Each stack of numbers is unique. Around here (2 in this particular dialog context / linguistic register) 4s are 50+ mostly equivalences, except for half a dozen “uniques” at the federal level 2. Each of those 50 equivalences (amongst each other, in a Union at the federal level) are sturdy towers of “how we do it around here.” (At 4, the level of a state). Territories, Commonwealths, a District, those half dozen have their own methods to do things at their own 4 level, because that how things fit together into this particular hierarchy (at this level, 2 where these substacks fit together). So, even at our 4, there isn’t “full” equivalence, but it is explained (in wiki table and footnotes) as constructed as it is (the data in OSM are). And briefly, again, here.

What seems going on now is the explosive realization that there are blisteringly-large (relatively speaking) distinct columns of numbers which exist. And a 10 here isn’t a 10 anywhere else, because that’s not how it works “down here” (where stretching to achieve “equivalence” is pretty hopeless, due to the deep level, except perhaps for a neighboring / bordering place where your stacks are pretty similar if not identical). Down at 9 and 10, the explosive growth of possibilities that are different than “your” (local, from another perspective in the hierarchy) ken of it is not only likely different, it is almost automatically, mathematically, probabilistically different.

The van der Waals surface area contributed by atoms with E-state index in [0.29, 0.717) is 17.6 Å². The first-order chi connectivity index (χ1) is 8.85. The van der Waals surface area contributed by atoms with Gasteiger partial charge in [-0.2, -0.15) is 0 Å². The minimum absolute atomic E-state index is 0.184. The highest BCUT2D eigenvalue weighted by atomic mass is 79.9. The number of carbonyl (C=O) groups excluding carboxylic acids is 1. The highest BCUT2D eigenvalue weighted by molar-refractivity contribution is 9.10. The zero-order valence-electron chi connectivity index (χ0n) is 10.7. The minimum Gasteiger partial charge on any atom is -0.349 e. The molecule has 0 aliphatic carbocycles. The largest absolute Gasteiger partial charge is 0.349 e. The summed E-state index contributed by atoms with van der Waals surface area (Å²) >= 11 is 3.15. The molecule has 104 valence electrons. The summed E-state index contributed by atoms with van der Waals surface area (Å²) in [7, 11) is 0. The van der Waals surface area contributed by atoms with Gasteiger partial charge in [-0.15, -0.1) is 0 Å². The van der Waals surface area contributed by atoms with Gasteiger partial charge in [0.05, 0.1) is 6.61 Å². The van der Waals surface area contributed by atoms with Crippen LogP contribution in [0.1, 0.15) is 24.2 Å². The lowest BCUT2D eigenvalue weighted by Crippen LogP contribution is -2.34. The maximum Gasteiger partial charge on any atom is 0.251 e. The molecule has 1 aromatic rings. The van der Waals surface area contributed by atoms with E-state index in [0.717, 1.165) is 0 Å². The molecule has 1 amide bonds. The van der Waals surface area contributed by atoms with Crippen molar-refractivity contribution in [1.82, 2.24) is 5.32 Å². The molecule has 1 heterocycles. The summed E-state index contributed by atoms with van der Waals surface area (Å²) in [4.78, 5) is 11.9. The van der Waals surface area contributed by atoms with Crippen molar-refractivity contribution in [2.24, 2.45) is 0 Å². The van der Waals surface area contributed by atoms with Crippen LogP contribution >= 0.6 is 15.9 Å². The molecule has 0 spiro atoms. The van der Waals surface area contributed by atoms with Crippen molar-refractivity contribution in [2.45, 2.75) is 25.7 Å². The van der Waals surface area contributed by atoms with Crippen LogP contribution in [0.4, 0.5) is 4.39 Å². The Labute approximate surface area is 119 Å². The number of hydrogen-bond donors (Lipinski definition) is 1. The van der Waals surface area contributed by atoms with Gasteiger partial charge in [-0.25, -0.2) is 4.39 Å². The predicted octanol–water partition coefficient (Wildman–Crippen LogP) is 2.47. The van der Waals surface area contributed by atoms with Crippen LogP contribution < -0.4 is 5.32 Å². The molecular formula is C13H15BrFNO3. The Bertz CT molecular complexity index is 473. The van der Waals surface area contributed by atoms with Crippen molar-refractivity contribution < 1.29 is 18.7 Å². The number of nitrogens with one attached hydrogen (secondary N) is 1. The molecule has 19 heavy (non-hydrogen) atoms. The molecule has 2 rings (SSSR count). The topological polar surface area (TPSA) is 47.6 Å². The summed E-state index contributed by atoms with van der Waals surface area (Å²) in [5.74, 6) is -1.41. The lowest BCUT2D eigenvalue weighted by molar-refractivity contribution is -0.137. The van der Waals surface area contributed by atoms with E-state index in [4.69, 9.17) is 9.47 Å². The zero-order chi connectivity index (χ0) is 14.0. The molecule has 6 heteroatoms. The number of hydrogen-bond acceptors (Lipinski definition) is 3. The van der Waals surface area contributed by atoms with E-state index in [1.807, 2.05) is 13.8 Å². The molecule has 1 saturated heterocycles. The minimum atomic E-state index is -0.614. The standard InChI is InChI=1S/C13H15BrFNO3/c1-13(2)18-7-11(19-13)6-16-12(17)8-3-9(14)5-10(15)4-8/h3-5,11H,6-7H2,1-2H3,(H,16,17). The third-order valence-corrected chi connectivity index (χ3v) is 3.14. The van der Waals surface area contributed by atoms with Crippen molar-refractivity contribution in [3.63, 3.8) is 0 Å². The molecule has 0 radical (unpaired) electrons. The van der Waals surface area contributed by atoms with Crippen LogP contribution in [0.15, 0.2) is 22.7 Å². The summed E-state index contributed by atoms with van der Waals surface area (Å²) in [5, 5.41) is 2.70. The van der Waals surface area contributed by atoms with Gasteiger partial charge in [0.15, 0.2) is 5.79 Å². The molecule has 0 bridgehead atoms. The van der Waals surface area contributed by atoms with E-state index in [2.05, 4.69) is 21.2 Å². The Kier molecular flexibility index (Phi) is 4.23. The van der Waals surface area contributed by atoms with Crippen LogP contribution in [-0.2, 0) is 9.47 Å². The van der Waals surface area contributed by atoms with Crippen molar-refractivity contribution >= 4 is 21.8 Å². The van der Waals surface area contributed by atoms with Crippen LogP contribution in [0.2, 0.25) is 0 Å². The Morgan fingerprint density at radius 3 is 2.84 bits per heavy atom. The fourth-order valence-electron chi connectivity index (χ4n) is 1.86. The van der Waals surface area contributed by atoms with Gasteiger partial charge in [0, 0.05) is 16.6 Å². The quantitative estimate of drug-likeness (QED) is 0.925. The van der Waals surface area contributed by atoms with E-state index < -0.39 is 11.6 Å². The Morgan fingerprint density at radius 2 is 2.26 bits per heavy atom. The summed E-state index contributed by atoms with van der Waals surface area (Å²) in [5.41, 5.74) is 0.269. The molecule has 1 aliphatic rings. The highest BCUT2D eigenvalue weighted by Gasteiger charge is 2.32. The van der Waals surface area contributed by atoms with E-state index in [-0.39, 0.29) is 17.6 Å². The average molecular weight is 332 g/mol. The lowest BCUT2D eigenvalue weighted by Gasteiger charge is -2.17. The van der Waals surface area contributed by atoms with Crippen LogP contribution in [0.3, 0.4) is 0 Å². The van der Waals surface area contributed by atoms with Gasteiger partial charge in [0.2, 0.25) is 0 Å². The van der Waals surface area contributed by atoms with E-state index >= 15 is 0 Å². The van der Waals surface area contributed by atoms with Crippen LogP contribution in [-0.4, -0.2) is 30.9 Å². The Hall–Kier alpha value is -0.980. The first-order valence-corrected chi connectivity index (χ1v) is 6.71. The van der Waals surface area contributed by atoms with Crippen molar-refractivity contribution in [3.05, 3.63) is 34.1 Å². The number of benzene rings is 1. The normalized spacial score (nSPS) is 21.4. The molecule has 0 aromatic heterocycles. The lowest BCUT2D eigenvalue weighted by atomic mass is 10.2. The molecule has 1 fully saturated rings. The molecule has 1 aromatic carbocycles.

Sure, you can infer similarities, but only in a “similar fashion” like brothers and sisters.

It’s fascinating. Glad to be discussing.

I listen.

A place=*, a boundary=administrative, a border_type=*, these all denote different things. Sometimes our Census Bureau is saying something and it often makes sense to say it like that (with a boundary=census, for example). These can and do affect one another in large scope given the cross-products across “stacks of number hierarchies.” Not always, but in “could go in a particular direction” in an almost infinitely complex set of methodologies.